Cases reported "Zoonoses"

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1/9. Molecular phylogenetic evidence for noninvasive zoonotic transmission of staphylococcus intermedius from a canine pet to a human.

    rRNA-based molecular phylogenetic techniques were used to identify the bacterial species present in the ear fluid from a female patient with otitis externa. We report the identification of staphylococcus intermedius from the patient and a possible route of transmission. Analysis of 16S ribosomal dna restriction fragment length polymorphisms indicated that the dominant species present was S. intermedius. A pet dog owned by the patient also was tested and found to harbor S. intermedius. In humans, the disease is rare and considered a zoonosis. Previously, S. intermedius has been associated with dog bite wounds, catheter-related injuries, and surgery. This study represents the first reported case of a noninvasive infection with S. intermedius.
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keywords = wound
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2/9. pasteurella multocida: a case report of bacteremic pneumonia and 10-year laboratory review.

    pasteurella multocida is a normal oral commensal in animals. Animal bites are often complicated by severe wound infection due to P. multocida, but systemic infection is rare. We report a patient with bacteremic pneumonia successfully treated with ceftriaxone and ciprofloxacin. We also review the clinical isolates of P. multocida reported by a major teaching hospital laboratory over a 10-year period. There were 23 patients, comprising the present case, 17 patients with wound infections following animal bites, one case of neonatal meningitis and associated maternal vaginal carriage of P. multocida, and three sputum isolates of doubtful significance.
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ranking = 331.61217221725
keywords = wound infection, wound
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3/9. Postoperative wound infection with pasteurella multocida from a pet cat.

    We summarize an unusual postoperative wound infection that was caused by pasteurella multocida from a house cat licking the incision in an obese gynecologic oncology patient. A 48-year-old morbidly obese woman had a wound abscess 6 weeks after hysterectomy and panniculectomy for a International Federation of gynecology and obstetrics stage IA grade 1 endometrial cancer. P multocida was cultured from the abscess and the patient was treated with drainage and intravenous antibiotics. Further history revealed that her house cat had licked the wound. P multocida wound infection is a potential complication for people with dog or cat contact postoperatively. penicillin g is the antibiotic of choice for treatment.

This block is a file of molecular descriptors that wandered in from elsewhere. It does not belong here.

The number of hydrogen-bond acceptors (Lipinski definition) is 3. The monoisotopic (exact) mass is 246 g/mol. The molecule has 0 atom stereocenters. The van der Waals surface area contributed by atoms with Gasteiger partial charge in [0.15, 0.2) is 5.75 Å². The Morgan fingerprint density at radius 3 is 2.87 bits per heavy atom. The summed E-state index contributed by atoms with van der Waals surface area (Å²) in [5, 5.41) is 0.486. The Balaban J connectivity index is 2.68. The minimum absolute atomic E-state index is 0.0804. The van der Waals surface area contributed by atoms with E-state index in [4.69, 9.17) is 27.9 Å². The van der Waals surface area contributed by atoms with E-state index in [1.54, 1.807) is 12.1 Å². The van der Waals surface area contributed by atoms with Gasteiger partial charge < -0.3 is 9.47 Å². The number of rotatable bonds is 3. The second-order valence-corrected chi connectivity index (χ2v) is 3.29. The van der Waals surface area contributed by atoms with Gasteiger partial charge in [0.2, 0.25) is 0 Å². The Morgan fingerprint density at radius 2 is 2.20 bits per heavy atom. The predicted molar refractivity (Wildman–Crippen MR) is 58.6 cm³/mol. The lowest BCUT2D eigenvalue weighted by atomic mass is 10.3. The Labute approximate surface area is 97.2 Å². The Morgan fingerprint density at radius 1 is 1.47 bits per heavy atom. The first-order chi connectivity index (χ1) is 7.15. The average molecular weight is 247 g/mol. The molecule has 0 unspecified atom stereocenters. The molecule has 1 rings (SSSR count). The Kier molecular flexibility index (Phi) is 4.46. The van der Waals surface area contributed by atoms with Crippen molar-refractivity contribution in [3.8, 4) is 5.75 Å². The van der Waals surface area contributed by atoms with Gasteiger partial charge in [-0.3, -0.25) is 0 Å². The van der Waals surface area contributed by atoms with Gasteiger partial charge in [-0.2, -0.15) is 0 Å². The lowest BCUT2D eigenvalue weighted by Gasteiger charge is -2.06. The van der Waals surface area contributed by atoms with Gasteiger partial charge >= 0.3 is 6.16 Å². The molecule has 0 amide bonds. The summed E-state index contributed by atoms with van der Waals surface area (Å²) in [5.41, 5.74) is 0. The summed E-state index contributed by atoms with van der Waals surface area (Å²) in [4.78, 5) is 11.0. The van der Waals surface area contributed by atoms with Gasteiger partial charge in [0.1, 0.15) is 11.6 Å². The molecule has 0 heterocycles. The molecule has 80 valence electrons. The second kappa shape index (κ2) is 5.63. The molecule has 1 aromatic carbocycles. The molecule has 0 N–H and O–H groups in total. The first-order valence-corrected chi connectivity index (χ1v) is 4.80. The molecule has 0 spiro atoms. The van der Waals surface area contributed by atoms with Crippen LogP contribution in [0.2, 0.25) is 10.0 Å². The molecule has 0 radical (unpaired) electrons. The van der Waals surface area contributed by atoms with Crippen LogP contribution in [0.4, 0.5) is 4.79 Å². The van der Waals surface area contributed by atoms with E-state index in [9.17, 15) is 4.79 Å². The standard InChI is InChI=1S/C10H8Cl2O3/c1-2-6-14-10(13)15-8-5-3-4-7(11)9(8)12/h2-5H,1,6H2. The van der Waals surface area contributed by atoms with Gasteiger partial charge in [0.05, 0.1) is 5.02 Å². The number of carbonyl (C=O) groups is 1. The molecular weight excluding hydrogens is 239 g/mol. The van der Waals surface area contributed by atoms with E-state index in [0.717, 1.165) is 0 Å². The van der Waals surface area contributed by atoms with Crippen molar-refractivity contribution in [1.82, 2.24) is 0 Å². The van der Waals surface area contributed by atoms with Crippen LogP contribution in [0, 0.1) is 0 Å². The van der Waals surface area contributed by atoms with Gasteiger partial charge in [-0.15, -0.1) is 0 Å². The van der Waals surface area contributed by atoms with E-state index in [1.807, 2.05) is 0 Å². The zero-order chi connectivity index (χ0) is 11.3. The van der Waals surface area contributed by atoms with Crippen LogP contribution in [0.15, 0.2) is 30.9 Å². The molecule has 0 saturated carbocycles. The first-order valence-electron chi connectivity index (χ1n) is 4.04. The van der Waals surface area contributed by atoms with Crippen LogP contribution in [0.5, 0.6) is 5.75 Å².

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ranking = 996.83651665176
keywords = wound infection, wound
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4/9. Fatal rat bite fever in a pet shop employee.

    BACKGROUND: Rat bite fever is a zoonotic disease that has been described in laboratory personnel as well as the general population. methods: A 24-year-old male pet shop employee contracted the disease through a minor superficial finger wound on a contaminated rat cage. The disease progressed from a flu-like illness to endocarditis involving first the aortic valve and then the mitral valve and septum. Despite aggressive therapy including two surgical procedures, the patient died from sepsis and multi-organ system failure 59 days after initial injury. RESULTS: This is the first reported case of rat-bite fever (RBF) in a pet shop work setting. CONCLUSIONS: Zoonotic infections may present a significant hazard to workers handling animals. education on hazards of animal contact and other preventive measures are needed in small places of business like pet shops.
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5/9. rabies virus infection in a pet guinea pig and seven pet rabbits.

    Raccoon-variant rabies was confirmed in 7 pet rabbits and 1 pet guinea pig in new york State, and postexposure treatment was required in several adults and children. To prevent rabies virus infection, domestic rabbits and pet rodents should be protected from contact with wild animals, including double-cage housing when housed outside. Pet rabbits or rodents with any possible contact with a wild animal, particularly if the rabbit or rodent had wounds of unknown origin, should be quarantined for 6 months for observation, to prevent escape, and to avoid contact with humans, who will require treatment if the rabbit or rodent develops rabies. Bites and scratches to humans from rodents and lagomorphs should be evaluated for potential rabies exposure on an individual basis, with consideration of whether the animal was caged outside or permitted outdoors unsupervised.